Isn’t There Some Sort Of Prescription I Can Take To Get Off of Heroin or Opiates?

Drug and Alcohol detox and treatment centers can provide a full range of medical services for opiate dependents; these services include: managing the withdrawal symptoms, preventing relapse. With some exceptions (for example, heroin or any other illegal drug use), most types of medication assisted therapy (MAT) are currently available at drug and alcohol rehabilitation clinics across the country. A few examples of MATs that are relatively new to opiates addiction treatment programs include: Buprenorphine (Suboxone/Zubsolv); Methadone; Naltrexone Implants (Vivitrol); Contingency Management Therapy.

Treatment medication

There are a variety of medications that have been approved for the treatment of opioid dependence. MAT is a set of drug treatment approaches used to treat substance use disorders in which drugs are substituted with other forms under medical supervision. The reason behind this type of therapy is because some individuals struggling with opioid addiction don’t actually stop using heroin or prescription opioids; they merely switch to another form of opioids like: Methadone; Buprenorphine (Suboxone/Zubsolv); Naltrexone (Vivitrol).

These types of medication assisted therapies attempt to block the effects that opiates have on an individual. The more common opiate treatments include methadone and buprenorphine; antipsychotic drugs are also sometimes used to treat opiate addiction, however this is usually for short term use (for example, to help with sleep or anxiety problems). Buprenorphine (Suboxone/Zubsolv): Buprenorphine can be prescribed by a healthcare provider; it acts similarly to methadone in that it helps an individual fight their opioid addiction. It’s considered safer than other opiates like: heroin; oxycodone; morphine because there is less risk of respiratory depression (which can lead to death if too much of the drug is taken). Bupe is usually only given as a sublingual tablet or film, but some individuals have been known to snort it.

Methadone: Methadone can be prescribed by a healthcare professional and it works as a “blocker” in the brain; it is also similar to morphine because of its effects. It’s been approved for use with opiate treatment programs since 1964. People who are using Methadone typically end up taking very high doses, this increases their tolerance to the drug which may increase their risk for an overdose. Methadone detox or methadone maintenance programs can help reduce an individual’s cravings from opioid based drugs like heroin or morphine.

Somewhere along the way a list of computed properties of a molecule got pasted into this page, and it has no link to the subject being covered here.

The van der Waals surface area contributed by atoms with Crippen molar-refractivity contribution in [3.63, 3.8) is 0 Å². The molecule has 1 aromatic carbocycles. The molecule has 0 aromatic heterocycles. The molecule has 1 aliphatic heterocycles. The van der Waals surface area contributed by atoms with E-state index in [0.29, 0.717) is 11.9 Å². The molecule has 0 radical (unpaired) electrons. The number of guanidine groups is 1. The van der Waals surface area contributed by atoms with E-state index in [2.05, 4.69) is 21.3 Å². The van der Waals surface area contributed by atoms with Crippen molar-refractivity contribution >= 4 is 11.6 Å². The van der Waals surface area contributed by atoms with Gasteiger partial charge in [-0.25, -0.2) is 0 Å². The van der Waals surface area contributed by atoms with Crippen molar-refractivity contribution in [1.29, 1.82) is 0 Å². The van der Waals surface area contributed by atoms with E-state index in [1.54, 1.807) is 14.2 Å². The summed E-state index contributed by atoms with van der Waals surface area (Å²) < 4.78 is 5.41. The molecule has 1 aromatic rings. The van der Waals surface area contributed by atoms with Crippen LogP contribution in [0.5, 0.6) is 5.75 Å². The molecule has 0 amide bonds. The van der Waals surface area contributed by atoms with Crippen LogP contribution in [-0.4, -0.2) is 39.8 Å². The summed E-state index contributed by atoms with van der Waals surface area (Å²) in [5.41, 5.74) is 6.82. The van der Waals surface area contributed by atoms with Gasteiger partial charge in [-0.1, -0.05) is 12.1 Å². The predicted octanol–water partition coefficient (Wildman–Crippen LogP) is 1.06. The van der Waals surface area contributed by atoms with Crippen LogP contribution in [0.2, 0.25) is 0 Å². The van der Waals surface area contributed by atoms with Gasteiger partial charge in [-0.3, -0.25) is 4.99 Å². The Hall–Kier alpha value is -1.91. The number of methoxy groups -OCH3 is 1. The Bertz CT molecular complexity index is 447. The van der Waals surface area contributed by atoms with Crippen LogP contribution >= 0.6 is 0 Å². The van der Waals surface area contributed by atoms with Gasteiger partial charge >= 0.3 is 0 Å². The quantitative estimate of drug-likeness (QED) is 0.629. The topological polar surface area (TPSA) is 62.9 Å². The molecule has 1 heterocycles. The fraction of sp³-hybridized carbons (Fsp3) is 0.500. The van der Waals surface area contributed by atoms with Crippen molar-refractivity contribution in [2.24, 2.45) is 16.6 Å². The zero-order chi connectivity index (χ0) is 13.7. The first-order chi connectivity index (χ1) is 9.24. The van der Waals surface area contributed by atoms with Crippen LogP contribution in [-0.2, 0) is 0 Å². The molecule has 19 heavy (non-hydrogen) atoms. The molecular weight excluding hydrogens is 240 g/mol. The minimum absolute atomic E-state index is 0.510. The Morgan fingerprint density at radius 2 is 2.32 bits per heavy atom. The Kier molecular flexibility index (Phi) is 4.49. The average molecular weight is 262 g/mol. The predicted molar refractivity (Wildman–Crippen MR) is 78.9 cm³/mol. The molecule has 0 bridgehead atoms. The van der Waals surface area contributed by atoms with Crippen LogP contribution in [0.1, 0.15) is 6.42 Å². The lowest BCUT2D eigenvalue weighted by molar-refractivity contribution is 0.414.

Opioid Withdrawal Medication

There are a few different medications that have been tested and used by healthcare providers to deal with heavy opioid addiction. For example, if an individual is addicted to heroin or prescription opioids; Suboxone or Subutex have been used in some cases. Naltrexone (Vivitrol): This type of medication has been tested on individuals who are opioid dependent but not on methadone. It’s a monthly injection that stops the effects of opiates at the cellular receptor sites in the brain and spinal cord, this makes it harder for an individual to get high from opioids. Naloxone: This medication can be administered by a healthcare provider during a suspected opiate overdose. If an individual overdoses, a nasal spray of naloxone may help treat respiratory depression problems caused by too much drug being taken into the body. This type of medication has been approved by the FDA since 1971.

Are there other ways of getting off Heroin or Opiates other than taking medication

Yes. A few alternative methods of treatment include: psychotherapy, counseling, acupuncture and acupressure and there has also been some success with holistic methods of treatment. Psychotherapy is a type of treatment that deals with an individual’s thoughts, feelings and behaviors. There are many different types of psychotherapies that can be used to treat substance abuse problems, including: Cognitive Behavior Therapy (CBT), contingency management and Motivational Enhancement Therapy. Psychotherapy can be done with less intensity and focus on one area of an individual’s life; it is also more sustainable than other opioid treatments because it’s cheaper and more private.

Counseling is another form of treatment that can be used to help an individual stop their heroin or opioid addiction; it offers a more individualized approach that focuses on the person’s thoughts and feeling towards opioids. It can also help individuals deal with other health issues like: pain, anxiety and depression. Acupuncture and acupressure is a type of alternative treatment that has been used to help individuals stop their opioid addiction, it has been known to relieve withdrawal symptoms and has increased an individual’s tolerance to the drug. Holistic methods of treatment have been used to deal with opioid addiction problems for many years. In some cases, these methods have been found to be more effective than other treatments.

A few holistic methods of treatment include: yoga, meditation, qigong and acupuncture. In conclusion, there are certain types of medication assisted therapies (MATs) such as: methadone; buprenorphine; and naltrexone (Vivitrol). These MATs help an individual fight their opioid addiction by either blocking the effects that opiates have on an individual or decreasing their craving for opioids. If you are struggling with addiction, our counselors are available 24 hours a day. Call 833-364-0736!